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Review: "BCCIV" - Black Country Communion

by Andy Snipper,

Black Country Communion (BCC) have been ‘quiet’ for a while. Quiet isn’t exactly true: Glenn Hughes has been away on many other projects, Joe Bonamassa has been touring and releasing album after album, Jason Bonham and Derek Sherinian have been busy either with bands like Sons of Apollo (Sherinian) or California Breed (with Hughes) or many other guest or session projects.

In all the time since 2013 and Afterglow, the various projects seem to have conspired to keep the four apart. Last year Bonamassa contacted the other three to see if they would be up for some studio time to write and possibly record a new album.

Says Bonamassa, "I just felt the time was right for Black Country Communion to go back into the studio and write and record a new album. When I contacted Glenn, Derek and Jason, they immediately agreed to give it shot. The timing was right."

The result is so much darker than their last album. More complex and there seems to be a more cohesive ‘band’ sound to them this time around.

Hughes told me a little while back that while Kevin Shirley was still the producer on the album he has a lighter touch on the direction of the sound this time around and the space allowed him and Bonamassa to work together more easily than they ever had before.

He also said that the band were as one in going for a classic rock sound and in this the really have achieved a special and very modern form of classic rock. 

"We had around 4 months to write this album, and I think the results speak for themselves," comments Glenn Hughes. "All four of us wanted to make a record that stood up to the first three albums, however, the new album is more of a progression, as we wanted to be careful not to repeat the previous albums. A lot has happened since we last recorded the Aferglow album in 2013, so, in many ways, the new album shows BCC with a much harder, riffier and bigger and bolder sound. If you’re looking for a folk album, this ain’t the one."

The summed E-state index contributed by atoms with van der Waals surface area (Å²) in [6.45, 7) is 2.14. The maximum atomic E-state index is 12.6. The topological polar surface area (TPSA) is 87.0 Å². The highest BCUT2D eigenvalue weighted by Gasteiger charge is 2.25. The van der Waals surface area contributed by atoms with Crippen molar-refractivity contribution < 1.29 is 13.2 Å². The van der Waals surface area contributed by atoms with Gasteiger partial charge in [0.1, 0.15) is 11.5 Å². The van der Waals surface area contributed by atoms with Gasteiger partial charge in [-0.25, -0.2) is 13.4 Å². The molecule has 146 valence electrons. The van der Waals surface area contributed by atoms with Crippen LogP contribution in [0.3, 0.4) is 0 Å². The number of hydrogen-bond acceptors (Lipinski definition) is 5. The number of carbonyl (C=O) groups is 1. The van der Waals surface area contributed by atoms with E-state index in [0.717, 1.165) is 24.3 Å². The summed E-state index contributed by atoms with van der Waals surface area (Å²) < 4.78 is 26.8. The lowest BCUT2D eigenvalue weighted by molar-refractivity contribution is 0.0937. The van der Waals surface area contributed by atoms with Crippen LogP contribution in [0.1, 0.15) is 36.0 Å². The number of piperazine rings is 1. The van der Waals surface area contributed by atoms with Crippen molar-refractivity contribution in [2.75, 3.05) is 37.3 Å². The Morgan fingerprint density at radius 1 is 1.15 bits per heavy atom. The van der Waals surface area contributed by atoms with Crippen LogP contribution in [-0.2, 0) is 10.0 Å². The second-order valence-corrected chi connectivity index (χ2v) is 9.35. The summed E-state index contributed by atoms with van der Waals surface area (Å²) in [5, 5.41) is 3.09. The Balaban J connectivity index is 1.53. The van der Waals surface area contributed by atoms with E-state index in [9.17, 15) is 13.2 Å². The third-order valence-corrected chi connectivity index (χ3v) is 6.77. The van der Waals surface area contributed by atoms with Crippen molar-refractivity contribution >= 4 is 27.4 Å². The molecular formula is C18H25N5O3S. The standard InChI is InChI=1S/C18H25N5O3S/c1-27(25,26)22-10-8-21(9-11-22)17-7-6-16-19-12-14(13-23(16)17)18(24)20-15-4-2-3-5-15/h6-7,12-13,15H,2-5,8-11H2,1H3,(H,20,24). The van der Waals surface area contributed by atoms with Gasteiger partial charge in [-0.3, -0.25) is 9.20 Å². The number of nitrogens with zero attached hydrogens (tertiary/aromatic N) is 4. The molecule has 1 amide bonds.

Hughes vocals are awesome – less shrill than he sometimes hits, there is a growl and underlined power to his voice that I haven’t heard since the Purple & Trapeze days. Bonamassa sounds as though he is revelling in the riffs and when he solos there is a musical element that very few guitarists can deliver – it all sounds as though not being the bandleader is allowing his playing to smile and that affects the whole of his playing. Bonham is, for me, the finest rock drummer around today, massive power and no little touch in his playing. Sherinian really brings so much to the sound of BCC and his playing is brilliantly subtle – really understated.

Anyone who dug the power and pomp of the first BCC album will love the way that this one is going. The whole album just screams of the joy of four masters playing together and the songs build around the four axis.

There are so many highspots, from the single ‘Collide’ which explodes with a massive riff and Bonham’s heavy stickery or ‘The Last Song For My Resting Place’ which sees Bonamassa on mandolin and a sailor’s jig in the rhythm but also a dark and brilliant ballad about the band leader playing as the Titanic went down - Bonamassa also supplies vocals on the track and it gives a superb contrast to Hughes.

‘The Cove’ is simply magnificent; a song dealing with the killing each year of hundreds of dolphins in the Killing Cove near Taiji Japan and in its massive power and dark feeling it perfectly captures the desperation the animals must feel.

The album closes with ‘When The Morning Comes’ and, in the words of Glenn Hughes "The feeling I had with this song, was I had woken up from a dream and walked down the hill through the field to be by the water at my home. Most of my work involves themes of coming home to be by the sea. The last song on this album finds me in a safe place, almost like the ending of the Wizard of Oz, surrounded by Joe, Jason, Derek and Kevin. Our brotherhood - long may we continue."

Every track gives the listener a different taste of BCC and I can imagine them all playing brilliantly live – January can’t come soon enough.